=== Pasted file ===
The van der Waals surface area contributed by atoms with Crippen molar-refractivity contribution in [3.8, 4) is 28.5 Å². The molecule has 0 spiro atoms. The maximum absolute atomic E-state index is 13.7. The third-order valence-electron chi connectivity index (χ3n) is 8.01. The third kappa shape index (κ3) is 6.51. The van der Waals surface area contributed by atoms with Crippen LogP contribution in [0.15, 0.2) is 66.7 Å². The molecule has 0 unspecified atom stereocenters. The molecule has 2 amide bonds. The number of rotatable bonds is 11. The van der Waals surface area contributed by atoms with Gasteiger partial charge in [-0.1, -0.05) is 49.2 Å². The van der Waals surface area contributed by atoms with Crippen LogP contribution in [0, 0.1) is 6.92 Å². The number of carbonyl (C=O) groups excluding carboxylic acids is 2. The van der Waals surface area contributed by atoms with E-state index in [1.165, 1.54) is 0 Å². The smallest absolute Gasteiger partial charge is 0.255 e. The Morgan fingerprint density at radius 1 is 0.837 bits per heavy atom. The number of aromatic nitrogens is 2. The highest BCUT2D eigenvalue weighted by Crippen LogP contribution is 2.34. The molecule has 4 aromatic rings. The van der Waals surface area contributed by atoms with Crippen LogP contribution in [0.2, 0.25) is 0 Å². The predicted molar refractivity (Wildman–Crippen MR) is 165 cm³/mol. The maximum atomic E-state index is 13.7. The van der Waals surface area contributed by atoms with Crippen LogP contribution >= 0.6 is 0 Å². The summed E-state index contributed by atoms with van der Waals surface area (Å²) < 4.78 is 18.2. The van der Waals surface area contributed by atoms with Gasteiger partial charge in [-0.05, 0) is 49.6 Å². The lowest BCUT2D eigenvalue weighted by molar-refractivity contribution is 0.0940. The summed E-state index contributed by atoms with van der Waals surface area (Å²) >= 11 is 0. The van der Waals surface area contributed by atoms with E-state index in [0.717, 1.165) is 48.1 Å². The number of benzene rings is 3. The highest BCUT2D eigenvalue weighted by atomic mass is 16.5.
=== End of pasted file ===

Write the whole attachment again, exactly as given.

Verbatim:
The van der Waals surface area contributed by atoms with Crippen molar-refractivity contribution in [3.8, 4) is 28.5 Å². The molecule has 0 spiro atoms. The maximum absolute atomic E-state index is 13.7. The third-order valence-electron chi connectivity index (χ3n) is 8.01. The third kappa shape index (κ3) is 6.51. The van der Waals surface area contributed by atoms with Crippen LogP contribution in [0.15, 0.2) is 66.7 Å². The molecule has 0 unspecified atom stereocenters. The molecule has 2 amide bonds. The number of rotatable bonds is 11. The van der Waals surface area contributed by atoms with Gasteiger partial charge in [-0.1, -0.05) is 49.2 Å². The van der Waals surface area contributed by atoms with Crippen LogP contribution in [0, 0.1) is 6.92 Å². The number of carbonyl (C=O) groups excluding carboxylic acids is 2. The van der Waals surface area contributed by atoms with E-state index in [1.165, 1.54) is 0 Å². The smallest absolute Gasteiger partial charge is 0.255 e. The Morgan fingerprint density at radius 1 is 0.837 bits per heavy atom. The number of aromatic nitrogens is 2. The highest BCUT2D eigenvalue weighted by Crippen LogP contribution is 2.34. The molecule has 4 aromatic rings. The van der Waals surface area contributed by atoms with Crippen LogP contribution in [0.2, 0.25) is 0 Å². The predicted molar refractivity (Wildman–Crippen MR) is 165 cm³/mol. The maximum atomic E-state index is 13.7. The van der Waals surface area contributed by atoms with Crippen LogP contribution >= 0.6 is 0 Å². The summed E-state index contributed by atoms with van der Waals surface area (Å²) < 4.78 is 18.2. The van der Waals surface area contributed by atoms with Gasteiger partial charge in [-0.05, 0) is 49.6 Å². The lowest BCUT2D eigenvalue weighted by molar-refractivity contribution is 0.0940. The summed E-state index contributed by atoms with van der Waals surface area (Å²) >= 11 is 0. The van der Waals surface area contributed by atoms with E-state index in [0.717, 1.165) is 48.1 Å². The number of benzene rings is 3. The highest BCUT2D eigenvalue weighted by atomic mass is 16.5.